When the first draft of the Future of Financial Advice (FoFA) legislation was released what seems like a lifetime ago now, in 2011, when Bill Shorten was still Minister for Financial Services and Superannuation – it came as a shock to many Australians that financial planners were not already required to put their clients’ interests ahead of their own.
It spoke to a perceived lack of care and focus regarding clients in the industry that a best-interests duty had to be codified in law.
Last month, the Financial Adviser Standards and Ethics Authority (FASEA) released the first-ever industry-wide code of ethics. It may come as just as big a shock to many Australians that behaving ethically is still optional for financial advisers. Complying with a code of ethics is truly required only if it’s a condition of association membership.
Plenty of associations have no ethical requirements for members, and plenty of advisers are members of those associations (and only those associations). And the FASEA-developed code does not come into force until January 1, 2020, anyway, which means ethics remain optional for segments of the industry for another 21 months.
While advisers have been preoccupied recently with what might or might not be required of them in terms of educational qualifications, bridging courses and recognised prior learning (RPL), FASEA’s single, industry-wide code of ethics could be the real game-changer, with an impact both wider and deeper than any education standards.
It’s deeper because, leaving continuing professional development (CPD) to one side for a moment, education standards are a one-time thing. Meet the standard and you’re in (or you can stay in). But a code of ethics is for life, and it permeates every aspect of how an adviser thinks and behaves – or at least it should.
And it’s wider because irrespective of where an adviser stands in terms of formal qualifications, from those who have none right through to those who already have an approved degree, FASEA has decreed that they must undertake further study, specifically on ethics.
The standards that define and elevate any profession emerge from a community of practitioners explicitly agreeing to be held to a standard of behaviour and competence that exceeds the minimum requirements of the law. In fact, paragraph 3.5 of the explanatory memorandum to the Corporations Amendment (Professional Standards of Financial Advisers) explicitly states that the code of ethics should operate at a standard that exceeds the law.
Legislation creates only a foundation. It’s what’s built on top of that, which often does not have the force of law at all, that conjures a profession into existence.
The release of FASEA’s proposed code is only a first step. It has yet to be finalised, and before it comes into force, every practising adviser must sign up to a compliance scheme. Advisers not covered by a compliance scheme will be expelled from the industry. Compliance schemes must be overseen by monitoring bodies, which will take action if an adviser breaches the code. This could lead to expulsion in extreme cases.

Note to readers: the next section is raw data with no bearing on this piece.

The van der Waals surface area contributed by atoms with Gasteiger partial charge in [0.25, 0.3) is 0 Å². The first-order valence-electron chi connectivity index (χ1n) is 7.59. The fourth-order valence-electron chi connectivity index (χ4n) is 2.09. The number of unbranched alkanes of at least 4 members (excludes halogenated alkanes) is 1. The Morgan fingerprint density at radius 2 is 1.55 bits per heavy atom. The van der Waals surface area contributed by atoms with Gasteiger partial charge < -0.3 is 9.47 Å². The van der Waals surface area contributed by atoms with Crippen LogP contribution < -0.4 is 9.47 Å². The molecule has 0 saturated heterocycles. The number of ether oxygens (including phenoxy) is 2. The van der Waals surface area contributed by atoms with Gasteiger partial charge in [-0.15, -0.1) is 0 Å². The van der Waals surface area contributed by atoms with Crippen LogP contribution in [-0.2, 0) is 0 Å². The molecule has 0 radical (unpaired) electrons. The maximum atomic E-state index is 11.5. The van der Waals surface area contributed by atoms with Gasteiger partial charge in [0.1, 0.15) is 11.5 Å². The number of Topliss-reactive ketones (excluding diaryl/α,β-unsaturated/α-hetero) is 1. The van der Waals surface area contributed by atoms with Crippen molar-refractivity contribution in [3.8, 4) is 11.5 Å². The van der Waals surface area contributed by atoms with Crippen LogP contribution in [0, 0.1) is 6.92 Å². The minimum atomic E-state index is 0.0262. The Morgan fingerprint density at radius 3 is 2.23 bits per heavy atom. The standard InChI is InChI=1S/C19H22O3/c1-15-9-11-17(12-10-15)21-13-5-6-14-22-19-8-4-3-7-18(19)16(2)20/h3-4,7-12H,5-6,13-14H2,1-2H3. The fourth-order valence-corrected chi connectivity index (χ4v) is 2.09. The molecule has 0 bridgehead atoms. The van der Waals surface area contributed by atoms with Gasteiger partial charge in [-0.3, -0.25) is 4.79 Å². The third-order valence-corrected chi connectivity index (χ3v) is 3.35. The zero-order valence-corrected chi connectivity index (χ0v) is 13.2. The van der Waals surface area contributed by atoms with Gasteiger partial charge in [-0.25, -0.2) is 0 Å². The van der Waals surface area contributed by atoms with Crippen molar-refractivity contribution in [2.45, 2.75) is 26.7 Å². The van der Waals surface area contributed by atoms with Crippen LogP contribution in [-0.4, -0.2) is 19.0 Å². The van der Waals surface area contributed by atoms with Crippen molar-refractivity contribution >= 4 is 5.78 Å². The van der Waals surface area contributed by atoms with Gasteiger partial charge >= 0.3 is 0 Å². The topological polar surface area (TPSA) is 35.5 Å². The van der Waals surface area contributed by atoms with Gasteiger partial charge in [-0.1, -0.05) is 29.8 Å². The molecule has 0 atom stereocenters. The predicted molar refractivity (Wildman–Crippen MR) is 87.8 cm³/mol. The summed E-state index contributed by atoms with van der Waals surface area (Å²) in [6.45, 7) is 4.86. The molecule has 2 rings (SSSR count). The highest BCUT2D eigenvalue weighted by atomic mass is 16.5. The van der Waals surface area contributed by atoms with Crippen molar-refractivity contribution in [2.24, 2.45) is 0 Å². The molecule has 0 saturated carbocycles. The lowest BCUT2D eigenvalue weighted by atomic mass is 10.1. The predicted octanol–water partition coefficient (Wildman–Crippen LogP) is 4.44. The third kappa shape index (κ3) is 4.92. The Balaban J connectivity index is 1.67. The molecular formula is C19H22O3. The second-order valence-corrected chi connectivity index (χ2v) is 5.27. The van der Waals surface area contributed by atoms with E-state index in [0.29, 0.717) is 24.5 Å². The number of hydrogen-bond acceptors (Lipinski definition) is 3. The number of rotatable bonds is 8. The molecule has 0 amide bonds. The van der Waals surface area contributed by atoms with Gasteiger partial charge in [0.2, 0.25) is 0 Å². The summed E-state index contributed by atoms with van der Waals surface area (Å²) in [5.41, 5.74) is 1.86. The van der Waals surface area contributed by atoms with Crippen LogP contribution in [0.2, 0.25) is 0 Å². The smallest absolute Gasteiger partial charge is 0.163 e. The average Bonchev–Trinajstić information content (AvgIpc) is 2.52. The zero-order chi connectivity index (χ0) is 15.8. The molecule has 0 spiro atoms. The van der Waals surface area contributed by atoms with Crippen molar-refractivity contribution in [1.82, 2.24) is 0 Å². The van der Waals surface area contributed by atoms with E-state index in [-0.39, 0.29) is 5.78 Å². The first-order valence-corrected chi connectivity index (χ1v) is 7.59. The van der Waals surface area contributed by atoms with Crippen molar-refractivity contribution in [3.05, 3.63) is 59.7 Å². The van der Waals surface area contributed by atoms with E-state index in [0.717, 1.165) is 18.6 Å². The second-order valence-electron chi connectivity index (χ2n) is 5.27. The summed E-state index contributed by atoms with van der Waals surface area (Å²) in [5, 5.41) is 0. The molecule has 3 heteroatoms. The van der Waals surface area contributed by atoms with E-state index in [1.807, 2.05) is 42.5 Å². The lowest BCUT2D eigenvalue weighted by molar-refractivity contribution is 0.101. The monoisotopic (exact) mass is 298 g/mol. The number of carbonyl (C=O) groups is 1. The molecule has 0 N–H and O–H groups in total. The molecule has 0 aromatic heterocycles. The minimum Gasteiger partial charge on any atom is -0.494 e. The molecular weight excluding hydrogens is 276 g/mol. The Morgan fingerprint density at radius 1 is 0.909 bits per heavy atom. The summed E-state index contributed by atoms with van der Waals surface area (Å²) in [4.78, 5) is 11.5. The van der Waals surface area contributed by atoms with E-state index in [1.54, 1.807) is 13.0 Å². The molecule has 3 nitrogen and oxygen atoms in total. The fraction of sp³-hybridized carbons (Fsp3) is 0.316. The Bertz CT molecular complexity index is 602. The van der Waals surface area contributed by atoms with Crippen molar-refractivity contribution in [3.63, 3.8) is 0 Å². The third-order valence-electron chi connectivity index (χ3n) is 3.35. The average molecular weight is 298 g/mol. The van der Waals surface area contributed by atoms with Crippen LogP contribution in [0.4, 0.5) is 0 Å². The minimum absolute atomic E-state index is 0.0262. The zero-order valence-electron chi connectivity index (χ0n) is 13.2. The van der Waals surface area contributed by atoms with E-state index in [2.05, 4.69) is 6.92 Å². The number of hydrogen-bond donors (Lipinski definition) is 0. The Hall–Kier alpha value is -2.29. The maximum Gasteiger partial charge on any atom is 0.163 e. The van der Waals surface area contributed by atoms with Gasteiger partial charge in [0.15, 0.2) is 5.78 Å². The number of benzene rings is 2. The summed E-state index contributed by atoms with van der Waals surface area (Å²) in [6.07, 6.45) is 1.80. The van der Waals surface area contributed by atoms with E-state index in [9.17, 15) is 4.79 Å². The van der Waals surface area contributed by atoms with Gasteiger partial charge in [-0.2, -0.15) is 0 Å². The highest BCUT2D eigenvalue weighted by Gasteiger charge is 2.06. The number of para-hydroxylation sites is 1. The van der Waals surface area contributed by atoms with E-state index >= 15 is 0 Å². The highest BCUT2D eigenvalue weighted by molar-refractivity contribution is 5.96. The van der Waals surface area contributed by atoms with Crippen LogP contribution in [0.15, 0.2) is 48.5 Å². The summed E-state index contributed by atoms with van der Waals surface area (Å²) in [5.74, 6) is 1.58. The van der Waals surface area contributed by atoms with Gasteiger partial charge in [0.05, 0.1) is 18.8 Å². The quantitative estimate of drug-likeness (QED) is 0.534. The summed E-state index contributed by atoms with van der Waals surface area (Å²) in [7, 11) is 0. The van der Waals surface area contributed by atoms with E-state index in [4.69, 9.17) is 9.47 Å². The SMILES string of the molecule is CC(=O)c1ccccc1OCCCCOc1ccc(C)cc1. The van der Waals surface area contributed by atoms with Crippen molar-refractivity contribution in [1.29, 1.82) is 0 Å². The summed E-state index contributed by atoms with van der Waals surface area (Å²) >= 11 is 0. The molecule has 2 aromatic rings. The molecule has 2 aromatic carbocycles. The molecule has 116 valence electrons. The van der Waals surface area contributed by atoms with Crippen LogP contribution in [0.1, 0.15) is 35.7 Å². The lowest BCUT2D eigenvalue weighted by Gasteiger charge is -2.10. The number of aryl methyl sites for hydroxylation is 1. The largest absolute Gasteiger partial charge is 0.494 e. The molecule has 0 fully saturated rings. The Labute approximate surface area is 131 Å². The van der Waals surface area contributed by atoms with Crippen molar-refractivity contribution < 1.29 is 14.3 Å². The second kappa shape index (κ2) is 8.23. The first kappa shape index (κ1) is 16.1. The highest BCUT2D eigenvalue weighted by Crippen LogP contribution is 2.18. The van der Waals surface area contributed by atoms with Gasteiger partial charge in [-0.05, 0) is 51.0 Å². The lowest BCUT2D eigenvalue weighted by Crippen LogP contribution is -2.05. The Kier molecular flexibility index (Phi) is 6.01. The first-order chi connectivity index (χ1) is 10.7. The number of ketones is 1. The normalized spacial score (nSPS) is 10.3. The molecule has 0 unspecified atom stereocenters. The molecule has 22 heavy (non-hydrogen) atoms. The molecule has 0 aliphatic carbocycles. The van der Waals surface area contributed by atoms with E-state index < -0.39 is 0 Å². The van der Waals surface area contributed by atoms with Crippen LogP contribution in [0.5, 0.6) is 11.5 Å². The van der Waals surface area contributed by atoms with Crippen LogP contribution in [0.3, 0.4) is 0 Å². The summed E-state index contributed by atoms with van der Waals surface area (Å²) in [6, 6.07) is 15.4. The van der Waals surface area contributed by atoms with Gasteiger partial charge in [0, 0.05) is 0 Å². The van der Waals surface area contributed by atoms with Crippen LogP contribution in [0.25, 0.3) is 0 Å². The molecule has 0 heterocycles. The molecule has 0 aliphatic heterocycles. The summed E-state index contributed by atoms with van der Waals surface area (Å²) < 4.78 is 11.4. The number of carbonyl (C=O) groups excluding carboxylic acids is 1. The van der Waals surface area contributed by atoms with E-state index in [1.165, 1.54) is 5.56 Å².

It’s quite a big job to create a compliance scheme and a monitoring body, and to get the whole lot approved by the Australian Securities and Investments Commission. But that issue is an article for another day.
Get ready for the hot seat
The absence of ethics in financial planning is sure to be painfully revealed as the Royal Commission into Misconduct in the Banking, Superannuation and Financial Services Industry turns its attention to advice this month. If the pummeling meted out to the mortgage broking industry last month is any guide, it will be a torrid couple of weeks for the financial planning community.
It will be a miracle if the industry is not dealt another blow to its reputation. But to gauge any potential impact, we first need to take stock of where the industry and its practitioners stand now.
Research by CoreData before the inquiry got underway found 60 per cent of people said they trust financial advice, as an industry, and think financial planning is “a valuable industry”. A similar proportion, about 58 per cent, said a financial planner could “make an economic difference” to their lives.
The CoreData research shows financial planning ranks behind only superannuation funds (75.2 per cent) and on a par with banks (60.8 per cent) in terms of trust, and ranks a mile ahead of government and the media.
It also found about a quarter (28.4 per cent) of Australians said they had a financial adviser, and about 17 per cent said they used to have one, but don’t anymore. Just less than 60 per cent (58.4 per cent) said they had never had an adviser.
While the research identified specific banks and super funds as the most trusted, there was no single financial advice brand that stood out. This is both a blessing and a curse: while there’s no single organisation that sets the lead, the public also tends to sheet home the shortcomings of financial planning as a collective, rather than directing its displeasure at any single business or brand.
During public hearings last week, the mortgage broking industry relied on claims that lenders’ systems and processes have changed, and on promises that procedures and practices have improved. In some instances, the defences looked particularly flimsy. At least the financial planning industry can point to actual laws designed to raise standards, and at the work beginning to emerge from FASEA, as evidence of changes that will start to address many of the issues of malpractice the inquiry is sure to cover.
It’s a small mercy, but in next month’s public hearings, the financial planning industry may need all the mercy it can get.
Simon Hoyle is head of market insight for CoreData Research.
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